Sunday, January 2, 2011

Not preventing teen pregnancy

I’ve read a few things lately that have noted that a teenage girl who wants to have children rather than not wanting to have children is at higher risk for teen pregnancy.* However, we spend a lot of our time in young women’s lessons and activities talking about how marvelous and glorious motherhood is, and how a girls’s highest calling will be that of a mother.**

It seems that we’re sowing the seeds for teen pregnancies with that—or rather (more likely, i’d say) we’re at least counteracting some of the protective influences against teen pregnancy that active Mormon girls tend to have.***

So, then, why do we push the whole baby-making thing? I mean, it’s not like women who aren’t raised in contexts where their religion goes on and on about the glories of motherhood automatically refuse to ever conceive children, so why do we cling to our rhetoric on childbearing when it may actually even be harmful?

* For “teen pregnancy”, read “unwed teen pregnancy”. Also, the studies i’ve seen have shown no difference between girls who want to have children and those who are ambivalent about it—basically, the only protective effect comes from actually actively not wanting to have a baby.

** Which annoys me, actually, if for no reason other than that some of them will not be mothers. Way to set ’em up for an emotional fall, folks!

*** Strong religious belief, familial and community support, and such—not that all active Mormon girls have all of those, but the likelihood of any given active Mormon girl having those is comparatively high.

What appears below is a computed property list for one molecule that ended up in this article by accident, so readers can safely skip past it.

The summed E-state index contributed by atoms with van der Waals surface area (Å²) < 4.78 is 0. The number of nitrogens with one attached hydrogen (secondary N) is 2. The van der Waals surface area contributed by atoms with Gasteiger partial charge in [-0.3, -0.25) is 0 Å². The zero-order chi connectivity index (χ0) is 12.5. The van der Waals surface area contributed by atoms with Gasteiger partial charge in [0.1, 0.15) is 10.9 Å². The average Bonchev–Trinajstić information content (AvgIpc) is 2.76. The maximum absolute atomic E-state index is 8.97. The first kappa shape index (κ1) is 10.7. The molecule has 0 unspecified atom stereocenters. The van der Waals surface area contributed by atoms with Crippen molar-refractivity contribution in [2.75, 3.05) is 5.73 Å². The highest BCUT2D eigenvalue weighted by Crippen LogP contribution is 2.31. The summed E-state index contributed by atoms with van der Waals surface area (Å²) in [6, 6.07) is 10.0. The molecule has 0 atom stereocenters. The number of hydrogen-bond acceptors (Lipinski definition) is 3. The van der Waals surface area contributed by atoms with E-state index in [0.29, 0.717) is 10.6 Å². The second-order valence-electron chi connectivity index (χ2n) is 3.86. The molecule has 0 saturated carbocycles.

Matthew R. Hall, Esq. said...

Sometimes you make good points, but you mostly just unproductively complain. And you've only been funny once or twice. So what's the point of this blog, then? Are you trying to be funny, are you trying to satirically demonstrate quirks of the church to hopefully promote improvement as a people, or are you just voicing complaints without trying to provide any productive suggestions?

I've read your blog for a while, but you don't seem to have anything meaningful to say, so I'm unsubscribing.

Heather the Mama Duk said...

Methinks Matthew R. Hall, Esq. does not understand the meaning of the word snark.

All my lessons talked about motherhood in the context of within the bonds of marriage. I don't think anyone ever thought they were saying we should have babies willy-nilly. It wasn't "right then," it was "in the future."

And, seriously, they needed a study to tell them that girls who want to have babies (right now) are at higher risk of teen pregnancy? Isn't that kind of obvious.

David B said...

Ah, Matthew R. Hall, Esq. provides us with a delightfully heady brew sourced from the finest grapes of wrath. Very promising—it starts without any lead-in, lacking the buttery notes of flattery that so many enjoy but that i (at least) tend to find distracting. Unfortunately, it falls a bit flat in the middle, asking a pair of questions that could have been answered by looking at the title of the blog and consulting a decently comprehensive dictionary.*

The end, i must say, provides a decent kick, but it doesn’t even last long enough to provide a lingering bitterness, what with the “ima take my ball and go home” nature of the closing.

All in all, though, i see some potential here. After all, given that one of Matthew R. Hall, Esq.’s blogs is titled “Nonsensical whims of a madman”, one does retain the hope that a really, really enjoyable rant or two lies in his future.

* Hint: Basically, what Heather said about it. Snark is sometimes funny, but that’s not a requirement of the genre—and, if nothing else, wouldn’t providing snark necessitate complaining?

David B said...

And Heather, i think that you’re right—most of the time. That’s not always the case, though—not infrequently, the rhetoric veers off the rails into pure “mommyhood is an unmitigated good” territory.

I suspect that this has become more frequent in the past few years, what with the (false, but widespread in certain religious and political circles) belief that nobody wants to have kids anymore, and the nation and species are doomed if the birthrate declines.